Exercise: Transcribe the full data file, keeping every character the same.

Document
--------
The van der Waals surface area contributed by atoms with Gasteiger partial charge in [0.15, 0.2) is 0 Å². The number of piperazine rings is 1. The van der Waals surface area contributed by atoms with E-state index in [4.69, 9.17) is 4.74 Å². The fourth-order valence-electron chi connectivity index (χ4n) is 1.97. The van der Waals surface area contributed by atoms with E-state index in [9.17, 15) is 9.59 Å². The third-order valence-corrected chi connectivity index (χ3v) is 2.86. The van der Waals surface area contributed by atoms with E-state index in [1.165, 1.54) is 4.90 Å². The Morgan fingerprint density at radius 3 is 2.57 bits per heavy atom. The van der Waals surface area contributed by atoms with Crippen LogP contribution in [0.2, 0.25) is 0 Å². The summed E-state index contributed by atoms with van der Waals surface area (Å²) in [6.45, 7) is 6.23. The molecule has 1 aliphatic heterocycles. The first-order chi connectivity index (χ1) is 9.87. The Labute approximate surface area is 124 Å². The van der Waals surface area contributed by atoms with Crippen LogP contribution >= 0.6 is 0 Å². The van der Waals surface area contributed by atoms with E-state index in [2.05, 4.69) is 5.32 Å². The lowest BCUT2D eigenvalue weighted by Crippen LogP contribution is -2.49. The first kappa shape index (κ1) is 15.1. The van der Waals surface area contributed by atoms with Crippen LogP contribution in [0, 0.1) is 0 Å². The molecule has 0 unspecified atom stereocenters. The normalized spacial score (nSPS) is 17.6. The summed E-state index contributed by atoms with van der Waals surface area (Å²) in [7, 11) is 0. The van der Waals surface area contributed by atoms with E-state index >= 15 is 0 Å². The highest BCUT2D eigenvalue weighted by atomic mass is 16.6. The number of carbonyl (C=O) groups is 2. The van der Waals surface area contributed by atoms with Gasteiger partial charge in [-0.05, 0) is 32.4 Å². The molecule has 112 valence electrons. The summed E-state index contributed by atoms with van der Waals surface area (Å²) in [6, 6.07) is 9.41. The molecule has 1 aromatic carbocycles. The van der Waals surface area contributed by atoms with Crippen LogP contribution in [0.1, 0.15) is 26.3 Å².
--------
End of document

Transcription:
The van der Waals surface area contributed by atoms with Gasteiger partial charge in [0.15, 0.2) is 0 Å². The number of piperazine rings is 1. The van der Waals surface area contributed by atoms with E-state index in [4.69, 9.17) is 4.74 Å². The fourth-order valence-electron chi connectivity index (χ4n) is 1.97. The van der Waals surface area contributed by atoms with E-state index in [9.17, 15) is 9.59 Å². The third-order valence-corrected chi connectivity index (χ3v) is 2.86. The van der Waals surface area contributed by atoms with E-state index in [1.165, 1.54) is 4.90 Å². The Morgan fingerprint density at radius 3 is 2.57 bits per heavy atom. The van der Waals surface area contributed by atoms with Crippen LogP contribution in [0.2, 0.25) is 0 Å². The summed E-state index contributed by atoms with van der Waals surface area (Å²) in [6.45, 7) is 6.23. The molecule has 1 aliphatic heterocycles. The first-order chi connectivity index (χ1) is 9.87. The Labute approximate surface area is 124 Å². The van der Waals surface area contributed by atoms with Crippen LogP contribution >= 0.6 is 0 Å². The van der Waals surface area contributed by atoms with E-state index in [2.05, 4.69) is 5.32 Å². The lowest BCUT2D eigenvalue weighted by Crippen LogP contribution is -2.49. The first kappa shape index (κ1) is 15.1. The van der Waals surface area contributed by atoms with Crippen LogP contribution in [0, 0.1) is 0 Å². The molecule has 0 unspecified atom stereocenters. The normalized spacial score (nSPS) is 17.6. The summed E-state index contributed by atoms with van der Waals surface area (Å²) in [7, 11) is 0. The van der Waals surface area contributed by atoms with E-state index >= 15 is 0 Å². The highest BCUT2D eigenvalue weighted by atomic mass is 16.6. The number of carbonyl (C=O) groups is 2. The van der Waals surface area contributed by atoms with Gasteiger partial charge in [-0.05, 0) is 32.4 Å². The molecule has 112 valence electrons. The summed E-state index contributed by atoms with van der Waals surface area (Å²) in [6, 6.07) is 9.41. The molecule has 1 aromatic carbocycles. The van der Waals surface area contributed by atoms with Crippen LogP contribution in [0.1, 0.15) is 26.3 Å².